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I have a binary array char buffer[N]; which contains two bytes to be interpreted as an unsigned short at its beginning and am currently extracting those by doing

unsigned short size= 0;
memcpy((char *) &size, buffer, sizeof(unsigned short));

I would however like to use std::copy for this. Is this possible?

Attempts like

std::copy(buffer, buffer+sizeof(unsigned short), (char *) &size);

have resulted in various errors when compiling..

Edit: Sorry, I was in a hurry and forgot: This is on a Ubuntu GNU/Linux system with gcc 4.4.3. The error message was Error: Invalid conversion from ‘char*’ to ‘char’.

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What errors? What compiler? What operating system? – Nemo Oct 31 '11 at 17:38
Try maybe buffer+0 as the first argument. Add the actual errors to get meaningful answers. – K-ballo Oct 31 '11 at 17:38
Works for my gcc 4.6.1 – thiton Oct 31 '11 at 17:40

4 Answers 4

up vote 6 down vote accepted

You should not use any sort of bulk copy routine for this, nor should you use typecasting to get a pointer to unsigned short, because none of those options take byte order into account. The correct way to extract a two-byte unsigned integer from a char[] buffer is with one of these functions:

unsigned short extract_littleend16(const unsigned char *buf)
    return (((unsigned short)buf[0]) << 0) |
           (((unsigned short)buf[1]) << 8);

unsigned short extract_bigend16(const unsigned char *buf)
    return (((unsigned short)buf[0]) << 8) |
           (((unsigned short)buf[1]) << 0);

std::copy, memcpy, and direct pointer bashing will all do the same thing as one of these functions, but you don't know which one it'll be, and any time you have this task, one of these functions is right and the other one is wrong. Furthermore, if you don't know which one of these you need from context, go up a couple design levels and figure it out.

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Since we're being nit-picky maybe I should downvote you for using C-style casts instead of static_cast! If the OP doesn't care about byte order it is very possible that his target platform's byte order is maintained in the char array and he doesn't need to worry about it. Your answer is the portable way of doing this, but it is still no reason to downvote everyone else when their solutions work just as well for the OP. (I'm not actually downvoting since your solution works) – Praetorian Oct 31 '11 at 18:11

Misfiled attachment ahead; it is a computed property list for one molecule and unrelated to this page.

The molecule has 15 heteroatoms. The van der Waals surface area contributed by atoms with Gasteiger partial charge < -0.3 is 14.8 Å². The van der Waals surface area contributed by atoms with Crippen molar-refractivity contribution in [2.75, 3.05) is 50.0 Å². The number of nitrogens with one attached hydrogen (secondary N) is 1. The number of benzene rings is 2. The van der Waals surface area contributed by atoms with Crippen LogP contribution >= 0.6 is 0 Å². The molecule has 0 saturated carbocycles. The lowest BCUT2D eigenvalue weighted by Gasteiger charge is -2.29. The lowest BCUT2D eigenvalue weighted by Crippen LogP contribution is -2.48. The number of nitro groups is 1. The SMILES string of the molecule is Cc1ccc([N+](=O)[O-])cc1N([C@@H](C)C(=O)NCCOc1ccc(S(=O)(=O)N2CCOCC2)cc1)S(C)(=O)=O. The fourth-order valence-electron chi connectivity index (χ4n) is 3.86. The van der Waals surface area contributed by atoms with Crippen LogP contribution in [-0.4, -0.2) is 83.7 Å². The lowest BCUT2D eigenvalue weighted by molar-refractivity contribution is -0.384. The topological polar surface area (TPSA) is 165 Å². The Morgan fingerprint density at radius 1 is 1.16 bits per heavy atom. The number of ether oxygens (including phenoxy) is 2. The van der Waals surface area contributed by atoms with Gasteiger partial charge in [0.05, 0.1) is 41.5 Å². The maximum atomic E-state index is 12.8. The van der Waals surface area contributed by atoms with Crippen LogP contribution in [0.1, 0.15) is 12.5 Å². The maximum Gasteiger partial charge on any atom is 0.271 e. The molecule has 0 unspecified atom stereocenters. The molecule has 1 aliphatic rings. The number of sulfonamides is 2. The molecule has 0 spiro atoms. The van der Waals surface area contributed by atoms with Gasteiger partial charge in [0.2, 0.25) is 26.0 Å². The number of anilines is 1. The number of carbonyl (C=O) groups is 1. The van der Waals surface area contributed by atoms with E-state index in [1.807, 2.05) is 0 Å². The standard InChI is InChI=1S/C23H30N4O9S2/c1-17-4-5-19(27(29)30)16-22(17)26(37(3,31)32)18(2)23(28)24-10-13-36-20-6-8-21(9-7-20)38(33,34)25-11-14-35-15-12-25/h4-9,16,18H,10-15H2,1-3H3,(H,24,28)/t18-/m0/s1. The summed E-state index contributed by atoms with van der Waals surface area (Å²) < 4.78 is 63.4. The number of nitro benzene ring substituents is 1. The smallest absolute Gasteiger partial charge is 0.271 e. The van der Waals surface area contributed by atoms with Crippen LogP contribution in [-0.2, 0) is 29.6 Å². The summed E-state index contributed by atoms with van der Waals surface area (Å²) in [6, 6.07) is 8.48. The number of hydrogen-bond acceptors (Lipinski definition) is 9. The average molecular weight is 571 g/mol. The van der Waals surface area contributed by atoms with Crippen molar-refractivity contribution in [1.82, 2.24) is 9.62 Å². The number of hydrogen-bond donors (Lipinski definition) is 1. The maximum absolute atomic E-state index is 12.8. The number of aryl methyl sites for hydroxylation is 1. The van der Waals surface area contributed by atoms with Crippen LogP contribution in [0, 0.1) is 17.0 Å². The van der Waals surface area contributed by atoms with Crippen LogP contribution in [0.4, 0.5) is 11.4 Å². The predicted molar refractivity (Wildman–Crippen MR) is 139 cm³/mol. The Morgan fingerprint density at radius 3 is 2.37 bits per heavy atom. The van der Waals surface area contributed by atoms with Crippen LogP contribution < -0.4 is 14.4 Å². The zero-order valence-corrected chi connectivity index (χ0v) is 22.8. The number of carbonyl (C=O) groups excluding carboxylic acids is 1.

The OP may not have a byte-ordering problem yet but that is no excuse for doing this in a way that will break in the future, or worse, force someone else to go to extra trouble to cope with two unlabeled incompatible variations on a file format / network protocol. Re style, it is my personal opinion that C-style casts are preferable to the more verbose but 100% equivalent static_cast for conversions among fundamental types, but in any case this is not remotely as big a deal as the byte-ordering issue. – zwol Oct 31 '11 at 18:17
In this case, there's no need for a cast at all; the values will be promoted to int whether or not you cast them to unsigned short first. – Mike Seymour Oct 31 '11 at 18:43
@Zack: so if I tell you that the only thing "wrong" with the data in buffer is that it might be mis-aligned, but that otherwise it is certainly an object representation of an unsigned short in host byte order, will you write code to check whether host order is big- or little-endian, so that you can call the correct one of your two functions? Or in that limited case would you row back from "you must explicitly choose byte order and call the corresponding function"? – Steve Jessop Oct 31 '11 at 19:07
@James: I think that what Zack is saying is: (1) Thou Shalt Not Define A Serialized Data Format To Be Host-Endian. Pick One; (2) if you have two bytes that represent a short but aren't already in a short, that's serialization, so see 1; (3) therefore this question doesn't need an answer, instead the surrounding code should be changed until the question goes away. We have to counter 1, by providing a detailed description of the program design that led to this (existing, working) code before Zack will engage with what calls to copy may or may not be equivalent to the memcpy. – Steve Jessop Nov 1 '11 at 10:11